But when we worked together to craft a sense of our ideal global graduate, the challenges and distances between us melted away. It was the same list I’ve seen generated by teachers in schools across North America, what every educator wants for their students–and their communities–no matter where in the world they might be: that our students feel loved and know how to love others, that they have a sense of purpose and feel the urge to be engaged in creating change, that they be collaborative and creative problem solvers who know how to communicate their vision to others. It reminded me of the first time I heard Sting’s “The Russians Love their Children Too,” just after I left Israel/Palestine in 1985; it reminded me that wherever we live and whatever we experience, our hopes for our children are the same–and that those hopes have everything to do with our youth thriving and becoming good people, and nothing to do with their succeeding on standardized exams.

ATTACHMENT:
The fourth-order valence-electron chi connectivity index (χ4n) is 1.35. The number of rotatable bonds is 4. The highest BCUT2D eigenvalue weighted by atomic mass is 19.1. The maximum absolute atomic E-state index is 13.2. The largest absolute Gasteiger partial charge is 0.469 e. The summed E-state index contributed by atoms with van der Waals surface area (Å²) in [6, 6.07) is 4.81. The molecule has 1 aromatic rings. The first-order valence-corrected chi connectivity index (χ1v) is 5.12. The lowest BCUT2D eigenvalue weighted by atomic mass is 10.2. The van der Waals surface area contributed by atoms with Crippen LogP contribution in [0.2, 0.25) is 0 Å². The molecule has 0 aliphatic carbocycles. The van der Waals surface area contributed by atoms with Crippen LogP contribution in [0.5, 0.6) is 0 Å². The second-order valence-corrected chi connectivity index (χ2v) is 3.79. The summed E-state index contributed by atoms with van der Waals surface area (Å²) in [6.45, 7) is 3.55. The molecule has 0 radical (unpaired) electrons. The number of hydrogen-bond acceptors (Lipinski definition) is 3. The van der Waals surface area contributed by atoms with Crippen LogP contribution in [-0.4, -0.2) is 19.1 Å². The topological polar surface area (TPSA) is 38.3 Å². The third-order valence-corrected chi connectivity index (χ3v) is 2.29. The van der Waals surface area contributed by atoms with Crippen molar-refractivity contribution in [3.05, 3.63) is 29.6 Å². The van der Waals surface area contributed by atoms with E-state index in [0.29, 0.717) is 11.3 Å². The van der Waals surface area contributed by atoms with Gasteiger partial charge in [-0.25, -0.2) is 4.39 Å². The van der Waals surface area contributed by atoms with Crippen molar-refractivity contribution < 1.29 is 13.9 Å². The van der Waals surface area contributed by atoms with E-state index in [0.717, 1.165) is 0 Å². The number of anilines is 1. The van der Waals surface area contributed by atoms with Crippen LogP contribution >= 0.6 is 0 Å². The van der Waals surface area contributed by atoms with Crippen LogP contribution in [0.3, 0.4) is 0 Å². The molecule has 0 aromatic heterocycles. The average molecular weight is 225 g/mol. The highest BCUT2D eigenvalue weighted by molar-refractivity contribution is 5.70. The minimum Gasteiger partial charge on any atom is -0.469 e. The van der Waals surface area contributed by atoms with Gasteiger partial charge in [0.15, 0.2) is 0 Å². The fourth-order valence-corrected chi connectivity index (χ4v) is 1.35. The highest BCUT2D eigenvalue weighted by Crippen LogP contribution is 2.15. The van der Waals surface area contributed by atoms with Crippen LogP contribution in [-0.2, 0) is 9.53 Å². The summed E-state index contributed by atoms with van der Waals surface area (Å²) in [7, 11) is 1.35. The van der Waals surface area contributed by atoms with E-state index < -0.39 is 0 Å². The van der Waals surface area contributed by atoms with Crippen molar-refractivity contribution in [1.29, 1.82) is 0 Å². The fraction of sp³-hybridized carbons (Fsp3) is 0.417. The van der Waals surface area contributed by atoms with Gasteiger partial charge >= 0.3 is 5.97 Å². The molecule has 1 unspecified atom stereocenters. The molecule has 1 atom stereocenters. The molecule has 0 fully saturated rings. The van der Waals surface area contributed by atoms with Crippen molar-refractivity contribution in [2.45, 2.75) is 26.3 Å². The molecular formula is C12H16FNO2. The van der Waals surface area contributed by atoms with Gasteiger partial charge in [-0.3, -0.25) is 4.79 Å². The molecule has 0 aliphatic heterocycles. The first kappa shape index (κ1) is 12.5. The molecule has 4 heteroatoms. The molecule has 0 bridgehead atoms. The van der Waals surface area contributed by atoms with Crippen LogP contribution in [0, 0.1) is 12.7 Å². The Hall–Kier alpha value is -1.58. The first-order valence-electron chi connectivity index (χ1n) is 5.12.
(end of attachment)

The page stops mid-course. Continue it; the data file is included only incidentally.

So no, I didn’t have enough time to take my teachers on a deep journey into all of the nuances of Project-Based Learning, but I didn’t need to try–all I needed to do was open a few new ideas about what student-centered teaching looks like, and they got it. Each teacher explored how the Buck Institute for Education’s Eight Essential Elements of Project-Based Learning might be incorporated into their teaching strategies; each teacher chose at least three elements as goals for growth of practice. In the developing world, where so many traditional paradigms of rote learning and teacher-centered education prevail–perhaps in part because of poverty and conflict–it is enough to increase student choice, to develop students’ 21st Century Skills, to allow learning to be born from a deeper sense of passion and purpose. We did the same with global competency matrices from Asia Society and World Savvy, and they loved the idea of Asia Society’s matrix providing a design strategy for classroom experiences–several teachers even came up with interesting ways to focus units on investigating the world, recognizing perspectives, communicating ideas, and taking action.